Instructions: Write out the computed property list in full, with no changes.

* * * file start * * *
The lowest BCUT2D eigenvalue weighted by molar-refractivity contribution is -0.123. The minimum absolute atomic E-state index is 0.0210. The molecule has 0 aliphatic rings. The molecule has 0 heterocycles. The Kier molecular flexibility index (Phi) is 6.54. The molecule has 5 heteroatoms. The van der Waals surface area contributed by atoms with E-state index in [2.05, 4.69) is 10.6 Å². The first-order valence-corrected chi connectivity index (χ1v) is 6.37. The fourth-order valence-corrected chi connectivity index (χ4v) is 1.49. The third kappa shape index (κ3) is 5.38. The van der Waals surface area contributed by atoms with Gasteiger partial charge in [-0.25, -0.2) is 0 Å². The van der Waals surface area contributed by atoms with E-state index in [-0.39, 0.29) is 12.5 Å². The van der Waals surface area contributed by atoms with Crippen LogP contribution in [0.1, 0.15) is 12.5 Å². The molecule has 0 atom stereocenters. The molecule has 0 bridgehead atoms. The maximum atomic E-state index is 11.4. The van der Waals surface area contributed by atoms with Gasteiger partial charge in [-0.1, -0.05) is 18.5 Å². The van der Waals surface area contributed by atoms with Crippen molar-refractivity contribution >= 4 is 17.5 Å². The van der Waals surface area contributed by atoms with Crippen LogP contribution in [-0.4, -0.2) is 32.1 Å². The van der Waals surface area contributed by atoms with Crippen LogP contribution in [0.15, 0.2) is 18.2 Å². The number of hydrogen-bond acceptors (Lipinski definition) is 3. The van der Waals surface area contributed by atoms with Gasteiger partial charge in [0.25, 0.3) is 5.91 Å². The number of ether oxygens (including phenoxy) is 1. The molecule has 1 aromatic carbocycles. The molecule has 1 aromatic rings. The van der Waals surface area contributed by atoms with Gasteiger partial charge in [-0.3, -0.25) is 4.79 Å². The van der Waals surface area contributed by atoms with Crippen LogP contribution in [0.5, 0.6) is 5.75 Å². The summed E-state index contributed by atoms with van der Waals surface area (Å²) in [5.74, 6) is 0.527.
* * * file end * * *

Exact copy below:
The lowest BCUT2D eigenvalue weighted by molar-refractivity contribution is -0.123. The minimum absolute atomic E-state index is 0.0210. The molecule has 0 aliphatic rings. The molecule has 0 heterocycles. The Kier molecular flexibility index (Phi) is 6.54. The molecule has 5 heteroatoms. The van der Waals surface area contributed by atoms with E-state index in [2.05, 4.69) is 10.6 Å². The first-order valence-corrected chi connectivity index (χ1v) is 6.37. The fourth-order valence-corrected chi connectivity index (χ4v) is 1.49. The third kappa shape index (κ3) is 5.38. The van der Waals surface area contributed by atoms with Gasteiger partial charge in [-0.25, -0.2) is 0 Å². The van der Waals surface area contributed by atoms with E-state index in [-0.39, 0.29) is 12.5 Å². The van der Waals surface area contributed by atoms with Crippen LogP contribution in [0.1, 0.15) is 12.5 Å². The molecule has 0 atom stereocenters. The molecule has 0 bridgehead atoms. The maximum atomic E-state index is 11.4. The van der Waals surface area contributed by atoms with Gasteiger partial charge in [-0.1, -0.05) is 18.5 Å². The van der Waals surface area contributed by atoms with Crippen molar-refractivity contribution >= 4 is 17.5 Å². The van der Waals surface area contributed by atoms with Crippen LogP contribution in [-0.4, -0.2) is 32.1 Å². The van der Waals surface area contributed by atoms with Crippen LogP contribution in [0.15, 0.2) is 18.2 Å². The number of hydrogen-bond acceptors (Lipinski definition) is 3. The van der Waals surface area contributed by atoms with Gasteiger partial charge in [0.25, 0.3) is 5.91 Å². The number of ether oxygens (including phenoxy) is 1. The molecule has 1 aromatic carbocycles. The molecule has 1 aromatic rings. The van der Waals surface area contributed by atoms with Gasteiger partial charge in [-0.3, -0.25) is 4.79 Å². The van der Waals surface area contributed by atoms with Crippen LogP contribution in [0.5, 0.6) is 5.75 Å². The summed E-state index contributed by atoms with van der Waals surface area (Å²) in [5.74, 6) is 0.527.